Thanks for the sane, low-key discussion. It's hard to concentrate when everyone is posturing and bellowing.

I've also noticed that fewer people harp on "economic vs. statistical significance" in seminars. In fact, I never hear it. But I wonder if it's because in applied micro, the concerns are usually of a certain kind having to do with endogeneity of regressors, first-stage F-tests for instrumental variables, and things like that. I don't know if the problem that McCloskey worried about has gone away, so much as it is that nowadays, the Angrist school of thought dominates applied micro empirical talks, and your main concern is first and foremost to establish a causal effect. Having statistical significance does not mean you have done that, for instance. I wonder, in other words, if Justin isn't describing the more general shift in applied micro empirical work, which is more closely focused on treatment evaluation, now more than ever.

Good piece. I am glad I did not become an academic, much as I like to teach. Here's my small contribution to the discussion:

http://alephblog.com/2008/02/27/the-problem-of-pu…

We have to be really careful using results from economic models. Capitalist economies are dynamic, thus they abhor being easily analyzed.

Andrew, the link to the Krantz paper is broken. Could you fix that please?

I also had the misfortune to purchase McClosky et.al. book on the "Cult of Significance Testing." I found it to be a mismash of hysteria and misquoting, mixed with a lot of confusion.

Link fixed.

Regarding point 1, why would you rather have report of a significance test than not? Given that you think true null effects probably don't exist, it seems like the significance test can't be interpreted except as a monotonic transform of effect size. The problem is the transform depends on sample size, which makes it difficult to interpret the p value.

Krantz's statement also confuses me, since I know of exchanges on this subject in the stat literature (such as Berger and Delampady, 1987, in Statistical Science, and responses). Berger and Delampady make the strong claim that p values should be abandoned, inspiring quite an interesting discussion. The authors in that exchange didn't seem to regard the issue as trivial.

As a psychologist, I believe that reliance on p values slow good model development. When you can find a significant p value for anything just by increasing sample size (because we know researchers often run experiments until an effect becomes significant…), you end up with all kinds of researchers asking "what about this effect? What about that effect?" When you have to include everything including the kitchen sink in your model, things are going to get crazy…

"I do think that statistical significance is often misinterpreted but I agree with Hoover and Siegler's attitude that statistical significance tells you about your uncertainty of your inferences. The biggest problem I see in all this discussion is the restriction to simple methods such as least squares. When uncertainty is an issue, I think you can gain a lot from Bayesian inference"I think a key big point is that to not be mislead by the data it's important to look at many aspects of it, not just one statistic, or even a few, if possible.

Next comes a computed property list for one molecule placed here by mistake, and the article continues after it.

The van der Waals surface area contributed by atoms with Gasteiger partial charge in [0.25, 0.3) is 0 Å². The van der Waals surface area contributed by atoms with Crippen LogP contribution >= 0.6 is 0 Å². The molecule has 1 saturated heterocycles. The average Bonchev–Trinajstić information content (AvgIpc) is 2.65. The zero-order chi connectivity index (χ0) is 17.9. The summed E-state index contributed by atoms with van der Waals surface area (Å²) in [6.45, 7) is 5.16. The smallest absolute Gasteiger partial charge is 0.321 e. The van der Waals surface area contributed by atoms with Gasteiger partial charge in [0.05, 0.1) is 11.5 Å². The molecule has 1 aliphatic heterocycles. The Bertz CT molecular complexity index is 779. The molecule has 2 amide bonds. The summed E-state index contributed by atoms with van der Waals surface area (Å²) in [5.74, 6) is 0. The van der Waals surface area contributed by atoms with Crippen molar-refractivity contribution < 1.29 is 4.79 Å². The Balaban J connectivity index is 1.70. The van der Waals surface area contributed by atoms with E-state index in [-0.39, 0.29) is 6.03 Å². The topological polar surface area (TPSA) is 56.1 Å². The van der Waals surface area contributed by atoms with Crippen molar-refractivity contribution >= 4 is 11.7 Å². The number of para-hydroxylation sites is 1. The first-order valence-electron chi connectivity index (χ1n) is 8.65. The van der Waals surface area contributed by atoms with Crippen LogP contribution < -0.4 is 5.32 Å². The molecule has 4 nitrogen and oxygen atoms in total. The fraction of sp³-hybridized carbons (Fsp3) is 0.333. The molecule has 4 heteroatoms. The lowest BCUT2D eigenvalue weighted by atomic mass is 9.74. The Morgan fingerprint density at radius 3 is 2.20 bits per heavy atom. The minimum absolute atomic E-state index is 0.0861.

Statistical significance, a p or t value, is just one view of the data, and it can often be misleading. At the very least a confidence interval (or several) should always be looked at. With that you can never ridiculously mistake statistical significance for economic significance.

In finance confidence intervals are rarely presented along with p or t values. I will often construct them myself quickly in my head with a widely applicable approximately 95% confidence interval formula: BetaHat +- (2/TValue)BetaHat

A great thing about Bayesian work is that you often get histograms. Histograms and percentiles are incredible for really understanding data and not being mislead by it. I always tell my business statistics students try to get a histogram and/or percentiles if you really want to not be mislead, as you can be with just one or two, or even a few statistics.

Richard

You might wish to look at Stat Sci 2004 A conversation with James O Berger – especially the top on page 216

Anonymous

Anonymous,

I looked at that article. On page 216 Berger writes:

He doesn't give a specific solution, but I think confidence intervals are a good suggestion. Putting at least 95% confidence interval next to each p-value would take up little space; it's just two numbers with a comma between them, but it would make ridiculous economic significance mistakes virtually impossible. It would really add a lot of important understanding and prevent a lot of confusion and misleading.

Richard:

I did say the "top" of page 216 …

Good classical statisticians do realize what the p_value is answering, and become adept at understanding how to intuitively address the "real question"

but it surely needs to understood in the context of the whole interview.

Anonymous

Statistical significance, a p or t value, is just one view of the data, and it can often be misleading. At the very least a confidence interval (or several) should always be looked at. With that you can never ridiculously mistake statistical significance for economic significance.